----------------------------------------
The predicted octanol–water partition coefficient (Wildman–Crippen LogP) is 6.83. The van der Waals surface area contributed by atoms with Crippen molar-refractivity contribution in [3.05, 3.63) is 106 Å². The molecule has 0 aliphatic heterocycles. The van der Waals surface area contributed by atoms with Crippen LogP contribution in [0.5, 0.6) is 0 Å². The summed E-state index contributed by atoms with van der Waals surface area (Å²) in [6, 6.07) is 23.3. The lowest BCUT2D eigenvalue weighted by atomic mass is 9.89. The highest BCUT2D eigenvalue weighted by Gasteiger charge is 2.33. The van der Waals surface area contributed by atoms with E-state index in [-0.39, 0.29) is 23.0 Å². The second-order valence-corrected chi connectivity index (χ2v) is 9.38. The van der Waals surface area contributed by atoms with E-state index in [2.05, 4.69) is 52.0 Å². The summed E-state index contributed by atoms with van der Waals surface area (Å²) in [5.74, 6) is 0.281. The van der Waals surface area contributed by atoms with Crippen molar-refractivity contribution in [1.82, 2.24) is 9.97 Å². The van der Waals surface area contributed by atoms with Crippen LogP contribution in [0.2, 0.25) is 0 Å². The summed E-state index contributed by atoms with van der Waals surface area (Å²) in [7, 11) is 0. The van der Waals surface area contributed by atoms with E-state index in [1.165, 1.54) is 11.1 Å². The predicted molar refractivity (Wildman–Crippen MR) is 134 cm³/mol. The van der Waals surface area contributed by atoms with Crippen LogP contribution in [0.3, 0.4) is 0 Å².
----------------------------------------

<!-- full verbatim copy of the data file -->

The predicted octanol–water partition coefficient (Wildman–Crippen LogP) is 6.83. The van der Waals surface area contributed by atoms with Crippen molar-refractivity contribution in [3.05, 3.63) is 106 Å². The molecule has 0 aliphatic heterocycles. The van der Waals surface area contributed by atoms with Crippen LogP contribution in [0.5, 0.6) is 0 Å². The summed E-state index contributed by atoms with van der Waals surface area (Å²) in [6, 6.07) is 23.3. The lowest BCUT2D eigenvalue weighted by atomic mass is 9.89. The highest BCUT2D eigenvalue weighted by Gasteiger charge is 2.33. The van der Waals surface area contributed by atoms with E-state index in [-0.39, 0.29) is 23.0 Å². The second-order valence-corrected chi connectivity index (χ2v) is 9.38. The van der Waals surface area contributed by atoms with E-state index in [2.05, 4.69) is 52.0 Å². The summed E-state index contributed by atoms with van der Waals surface area (Å²) in [5.74, 6) is 0.281. The van der Waals surface area contributed by atoms with Crippen molar-refractivity contribution in [1.82, 2.24) is 9.97 Å². The van der Waals surface area contributed by atoms with Crippen LogP contribution in [0.2, 0.25) is 0 Å². The summed E-state index contributed by atoms with van der Waals surface area (Å²) in [7, 11) is 0. The van der Waals surface area contributed by atoms with E-state index in [1.165, 1.54) is 11.1 Å². The predicted molar refractivity (Wildman–Crippen MR) is 134 cm³/mol. The van der Waals surface area contributed by atoms with Crippen LogP contribution in [0.3, 0.4) is 0 Å².